• In 2007, the fashion house presented the cult clothing item known as “robot” leggings that consisted of hundreds of pieces of glittery material. The same year, the singer Beyoncé wore them during her performance at the BET Awards.
  • In 2012, Nicolas Ghesquière was replaced by designer Alexander Wang but he only stayed in this position for 3 years. Finally, in 2015, Demna Gvasalia, who gave a second life to the fashion house, became the new creative director of the brand.
  • Demna was born in Georgia in 1981. When he was 12, his family moved to Dusseldorf, Germany. Later he studied international economics at Tbilisi State University and later attended the Royal Academy of Fine Arts in Antwerp, where he graduated with a Master’s Degree in Fashion Design.
  • As Balenciaga’s creative director, Demna Gvasalia not only managed to shake up the fashion industry but he also created new rules. Demna knew well that sports and fashion are almost inseparable today, that’s why when the Balenciaga fashion house released its famous “ugly sneakers,” they instantly won the hearts of fashionistas all over the world, while other brands started to copy them.
  • Gvasalia managed to do the unbelievable — he changed the understanding of what beauty is. If earlier designers were mainly trying to make a woman’s leg look elegant, he convinced everyone that massive shoes were a new trend.
  • From Demna’s very first show, Balenciaga became one of the most discussed brands. It became popular both among underground-style youth and among celebrities and trendsetters. Famous people like Kanye West, Kylie Jenner, and Bella Hadid wear clothes created by him.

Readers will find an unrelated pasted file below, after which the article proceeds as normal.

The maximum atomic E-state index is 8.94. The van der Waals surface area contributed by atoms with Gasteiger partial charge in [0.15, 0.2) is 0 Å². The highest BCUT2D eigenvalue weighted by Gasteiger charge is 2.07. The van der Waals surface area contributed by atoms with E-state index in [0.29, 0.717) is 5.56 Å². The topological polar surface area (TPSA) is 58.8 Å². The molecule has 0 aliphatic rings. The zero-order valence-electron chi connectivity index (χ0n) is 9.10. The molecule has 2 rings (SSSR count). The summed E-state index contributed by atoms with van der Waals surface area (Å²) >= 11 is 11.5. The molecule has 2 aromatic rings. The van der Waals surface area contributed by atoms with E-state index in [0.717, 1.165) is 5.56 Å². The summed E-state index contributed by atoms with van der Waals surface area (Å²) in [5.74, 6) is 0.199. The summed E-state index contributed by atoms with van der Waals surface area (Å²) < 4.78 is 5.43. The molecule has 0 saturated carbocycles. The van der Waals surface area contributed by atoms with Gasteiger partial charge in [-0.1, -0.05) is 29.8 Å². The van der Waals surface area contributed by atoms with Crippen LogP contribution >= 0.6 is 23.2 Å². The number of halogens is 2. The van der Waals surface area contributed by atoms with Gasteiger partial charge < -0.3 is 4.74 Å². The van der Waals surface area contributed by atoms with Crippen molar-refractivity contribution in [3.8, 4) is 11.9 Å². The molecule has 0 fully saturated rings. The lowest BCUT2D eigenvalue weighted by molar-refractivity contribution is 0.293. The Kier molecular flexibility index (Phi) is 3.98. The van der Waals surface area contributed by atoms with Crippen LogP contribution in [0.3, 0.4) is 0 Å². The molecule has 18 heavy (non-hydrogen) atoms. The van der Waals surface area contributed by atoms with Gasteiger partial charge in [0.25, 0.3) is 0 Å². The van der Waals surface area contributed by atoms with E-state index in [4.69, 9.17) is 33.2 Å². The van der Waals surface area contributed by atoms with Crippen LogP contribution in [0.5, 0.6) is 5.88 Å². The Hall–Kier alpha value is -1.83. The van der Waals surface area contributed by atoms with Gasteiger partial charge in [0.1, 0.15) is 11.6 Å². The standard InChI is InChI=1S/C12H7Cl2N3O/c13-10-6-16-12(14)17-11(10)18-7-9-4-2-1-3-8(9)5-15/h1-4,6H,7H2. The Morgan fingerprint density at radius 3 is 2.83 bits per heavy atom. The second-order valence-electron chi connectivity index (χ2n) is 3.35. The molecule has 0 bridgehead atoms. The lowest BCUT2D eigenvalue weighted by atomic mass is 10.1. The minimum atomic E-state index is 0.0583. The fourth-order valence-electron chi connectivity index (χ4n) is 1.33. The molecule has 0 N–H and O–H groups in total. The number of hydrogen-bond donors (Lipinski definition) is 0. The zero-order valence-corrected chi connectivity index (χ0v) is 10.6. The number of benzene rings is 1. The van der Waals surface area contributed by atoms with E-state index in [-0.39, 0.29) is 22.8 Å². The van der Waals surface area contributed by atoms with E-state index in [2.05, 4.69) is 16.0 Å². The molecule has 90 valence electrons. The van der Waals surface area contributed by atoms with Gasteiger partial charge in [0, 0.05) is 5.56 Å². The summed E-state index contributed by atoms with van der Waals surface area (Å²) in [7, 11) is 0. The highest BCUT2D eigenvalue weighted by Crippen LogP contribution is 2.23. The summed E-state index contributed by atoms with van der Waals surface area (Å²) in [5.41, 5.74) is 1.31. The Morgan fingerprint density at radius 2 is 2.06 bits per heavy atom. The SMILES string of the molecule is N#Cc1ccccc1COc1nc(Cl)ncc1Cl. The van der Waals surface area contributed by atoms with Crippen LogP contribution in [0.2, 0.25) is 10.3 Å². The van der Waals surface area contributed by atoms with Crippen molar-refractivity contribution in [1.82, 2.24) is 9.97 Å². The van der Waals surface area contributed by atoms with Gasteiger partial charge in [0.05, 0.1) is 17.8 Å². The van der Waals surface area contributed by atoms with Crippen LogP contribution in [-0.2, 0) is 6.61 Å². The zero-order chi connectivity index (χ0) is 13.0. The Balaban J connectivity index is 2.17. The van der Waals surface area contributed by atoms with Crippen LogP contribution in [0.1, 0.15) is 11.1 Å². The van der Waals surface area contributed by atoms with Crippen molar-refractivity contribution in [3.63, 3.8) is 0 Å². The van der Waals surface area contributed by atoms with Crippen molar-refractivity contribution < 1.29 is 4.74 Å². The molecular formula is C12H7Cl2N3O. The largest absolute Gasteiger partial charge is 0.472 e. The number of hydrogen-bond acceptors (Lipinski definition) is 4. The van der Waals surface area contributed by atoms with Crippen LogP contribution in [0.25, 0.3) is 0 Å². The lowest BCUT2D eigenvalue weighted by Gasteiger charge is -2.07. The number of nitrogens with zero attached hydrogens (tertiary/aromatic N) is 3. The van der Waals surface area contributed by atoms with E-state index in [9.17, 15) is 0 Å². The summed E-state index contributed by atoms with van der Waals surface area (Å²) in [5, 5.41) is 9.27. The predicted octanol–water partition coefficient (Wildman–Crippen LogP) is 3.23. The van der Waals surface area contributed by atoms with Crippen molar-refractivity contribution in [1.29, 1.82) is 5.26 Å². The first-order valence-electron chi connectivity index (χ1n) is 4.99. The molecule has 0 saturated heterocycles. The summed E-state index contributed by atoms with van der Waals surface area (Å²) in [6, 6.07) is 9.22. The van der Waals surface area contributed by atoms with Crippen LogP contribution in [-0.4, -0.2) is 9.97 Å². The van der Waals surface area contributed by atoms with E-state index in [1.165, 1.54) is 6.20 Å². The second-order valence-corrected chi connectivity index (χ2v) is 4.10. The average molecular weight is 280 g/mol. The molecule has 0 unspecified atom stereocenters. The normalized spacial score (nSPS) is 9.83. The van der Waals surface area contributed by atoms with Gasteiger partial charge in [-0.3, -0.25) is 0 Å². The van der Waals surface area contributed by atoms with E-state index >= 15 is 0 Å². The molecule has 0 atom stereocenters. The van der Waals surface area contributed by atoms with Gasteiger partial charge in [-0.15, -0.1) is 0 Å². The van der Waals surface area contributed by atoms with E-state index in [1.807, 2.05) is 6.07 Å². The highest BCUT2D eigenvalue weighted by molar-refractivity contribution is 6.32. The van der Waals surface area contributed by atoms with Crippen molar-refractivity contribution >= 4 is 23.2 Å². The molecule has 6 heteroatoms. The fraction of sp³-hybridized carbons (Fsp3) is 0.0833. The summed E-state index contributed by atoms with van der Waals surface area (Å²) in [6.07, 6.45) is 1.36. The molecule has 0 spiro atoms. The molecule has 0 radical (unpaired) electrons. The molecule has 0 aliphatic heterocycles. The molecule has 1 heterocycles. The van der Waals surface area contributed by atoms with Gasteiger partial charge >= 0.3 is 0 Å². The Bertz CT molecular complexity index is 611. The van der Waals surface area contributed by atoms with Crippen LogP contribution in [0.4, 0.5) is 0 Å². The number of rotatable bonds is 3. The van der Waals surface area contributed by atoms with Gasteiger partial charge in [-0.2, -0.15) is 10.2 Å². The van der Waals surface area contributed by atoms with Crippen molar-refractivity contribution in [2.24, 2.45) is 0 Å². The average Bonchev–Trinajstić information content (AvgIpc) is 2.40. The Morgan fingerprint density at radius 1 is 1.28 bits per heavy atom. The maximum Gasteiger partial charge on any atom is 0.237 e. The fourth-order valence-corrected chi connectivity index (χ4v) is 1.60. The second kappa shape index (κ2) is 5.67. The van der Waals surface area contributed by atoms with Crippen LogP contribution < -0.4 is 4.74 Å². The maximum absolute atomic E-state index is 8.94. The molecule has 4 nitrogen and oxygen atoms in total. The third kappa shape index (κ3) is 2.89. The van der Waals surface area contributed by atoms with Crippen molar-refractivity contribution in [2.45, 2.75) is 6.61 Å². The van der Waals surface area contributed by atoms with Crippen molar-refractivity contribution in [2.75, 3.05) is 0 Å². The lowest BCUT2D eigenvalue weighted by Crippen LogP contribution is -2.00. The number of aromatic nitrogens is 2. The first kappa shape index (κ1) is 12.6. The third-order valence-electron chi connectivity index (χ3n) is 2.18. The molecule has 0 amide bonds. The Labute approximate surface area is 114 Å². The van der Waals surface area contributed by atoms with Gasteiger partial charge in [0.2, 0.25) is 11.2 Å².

• Also, Demna became one of the favorite designers of the Russian actress Renata Litvinova. Not only did she become his friend but she also became one of the promoters of the brand. She even changed her glamourous style. At the spring-summer 2020 show, fans saw the star in a completely atypical image for her. She appeared on the runway without her usual makeup and in a loose black hoodie, which didn’t accentuate her shape at all.
  • It seems that the new designer of the fashion house is intentionally trying to not make the human figure more attractive. He quickly realized that the world’s tendency in fashion was moving toward androgynous style and made a bet on it. And it was the right decision. Today gender differences in clothes are blurred, especially when it comes to youth, and Demna was one of the first ones who started to release these collections.
  • It might seem to some people that Demna’s ideas are too extravagant and revolutionary but he is simply following in the footsteps of his genius predecessor. Cristóbal’s contemporaries also believed some of the designer’s ideas were too bold and even crazy. For example, the famous balloon dresses that are trendy even today. We are even more convinced about this by looking at today’s collections from the fashion house where Gvasalia often quotes Balenciaga.
  • Today, very few people connect the Balenciaga fashion house with its founder. But the good thing is that Cristóbal’s business has continued to thrive and is still setting trends. After all, it does matter.

Whose designs do you like more — Cristóbal Balenciaga’s or Demna Gvasalia’s?